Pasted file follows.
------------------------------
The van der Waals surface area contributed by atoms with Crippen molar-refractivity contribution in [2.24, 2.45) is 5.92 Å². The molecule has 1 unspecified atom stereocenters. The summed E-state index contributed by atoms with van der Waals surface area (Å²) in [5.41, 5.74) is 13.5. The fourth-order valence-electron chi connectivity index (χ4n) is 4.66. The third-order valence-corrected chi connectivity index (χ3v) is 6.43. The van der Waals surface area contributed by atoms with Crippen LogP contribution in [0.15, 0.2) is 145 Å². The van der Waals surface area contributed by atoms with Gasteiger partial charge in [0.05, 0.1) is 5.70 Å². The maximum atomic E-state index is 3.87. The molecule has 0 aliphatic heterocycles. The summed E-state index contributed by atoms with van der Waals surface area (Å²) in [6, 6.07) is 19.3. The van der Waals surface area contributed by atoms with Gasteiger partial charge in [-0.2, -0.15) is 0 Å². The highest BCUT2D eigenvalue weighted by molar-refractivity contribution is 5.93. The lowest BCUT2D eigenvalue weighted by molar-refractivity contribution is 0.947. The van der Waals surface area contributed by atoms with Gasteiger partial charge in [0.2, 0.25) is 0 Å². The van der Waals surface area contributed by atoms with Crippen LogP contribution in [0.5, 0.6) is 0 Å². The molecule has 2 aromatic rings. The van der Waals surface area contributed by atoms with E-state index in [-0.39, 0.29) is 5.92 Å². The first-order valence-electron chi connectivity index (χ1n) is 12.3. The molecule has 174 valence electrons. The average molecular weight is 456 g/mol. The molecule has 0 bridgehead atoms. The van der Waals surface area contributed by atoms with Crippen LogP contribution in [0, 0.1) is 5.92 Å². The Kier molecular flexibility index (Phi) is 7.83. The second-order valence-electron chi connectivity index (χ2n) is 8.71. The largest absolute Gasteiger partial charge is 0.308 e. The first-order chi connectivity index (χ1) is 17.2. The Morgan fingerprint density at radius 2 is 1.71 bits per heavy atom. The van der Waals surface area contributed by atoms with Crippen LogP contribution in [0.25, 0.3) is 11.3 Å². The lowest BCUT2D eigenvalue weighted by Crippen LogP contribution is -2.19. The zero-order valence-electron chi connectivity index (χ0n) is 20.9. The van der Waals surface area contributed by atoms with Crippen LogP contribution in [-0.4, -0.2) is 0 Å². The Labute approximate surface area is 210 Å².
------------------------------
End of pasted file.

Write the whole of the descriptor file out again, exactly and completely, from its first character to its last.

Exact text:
The van der Waals surface area contributed by atoms with Crippen molar-refractivity contribution in [2.24, 2.45) is 5.92 Å². The molecule has 1 unspecified atom stereocenters. The summed E-state index contributed by atoms with van der Waals surface area (Å²) in [5.41, 5.74) is 13.5. The fourth-order valence-electron chi connectivity index (χ4n) is 4.66. The third-order valence-corrected chi connectivity index (χ3v) is 6.43. The van der Waals surface area contributed by atoms with Crippen LogP contribution in [0.15, 0.2) is 145 Å². The van der Waals surface area contributed by atoms with Gasteiger partial charge in [0.05, 0.1) is 5.70 Å². The maximum atomic E-state index is 3.87. The molecule has 0 aliphatic heterocycles. The summed E-state index contributed by atoms with van der Waals surface area (Å²) in [6, 6.07) is 19.3. The van der Waals surface area contributed by atoms with Gasteiger partial charge in [-0.2, -0.15) is 0 Å². The highest BCUT2D eigenvalue weighted by molar-refractivity contribution is 5.93. The lowest BCUT2D eigenvalue weighted by molar-refractivity contribution is 0.947. The van der Waals surface area contributed by atoms with Gasteiger partial charge in [0.2, 0.25) is 0 Å². The van der Waals surface area contributed by atoms with Crippen LogP contribution in [0.5, 0.6) is 0 Å². The molecule has 2 aromatic rings. The van der Waals surface area contributed by atoms with E-state index in [-0.39, 0.29) is 5.92 Å². The first-order valence-electron chi connectivity index (χ1n) is 12.3. The molecule has 174 valence electrons. The average molecular weight is 456 g/mol. The molecule has 0 bridgehead atoms. The van der Waals surface area contributed by atoms with Crippen LogP contribution in [0, 0.1) is 5.92 Å². The Kier molecular flexibility index (Phi) is 7.83. The second-order valence-electron chi connectivity index (χ2n) is 8.71. The largest absolute Gasteiger partial charge is 0.308 e. The first-order chi connectivity index (χ1) is 17.2. The Morgan fingerprint density at radius 2 is 1.71 bits per heavy atom. The van der Waals surface area contributed by atoms with Crippen LogP contribution in [0.25, 0.3) is 11.3 Å². The lowest BCUT2D eigenvalue weighted by Crippen LogP contribution is -2.19. The zero-order valence-electron chi connectivity index (χ0n) is 20.9. The van der Waals surface area contributed by atoms with Crippen LogP contribution in [-0.4, -0.2) is 0 Å². The Labute approximate surface area is 210 Å².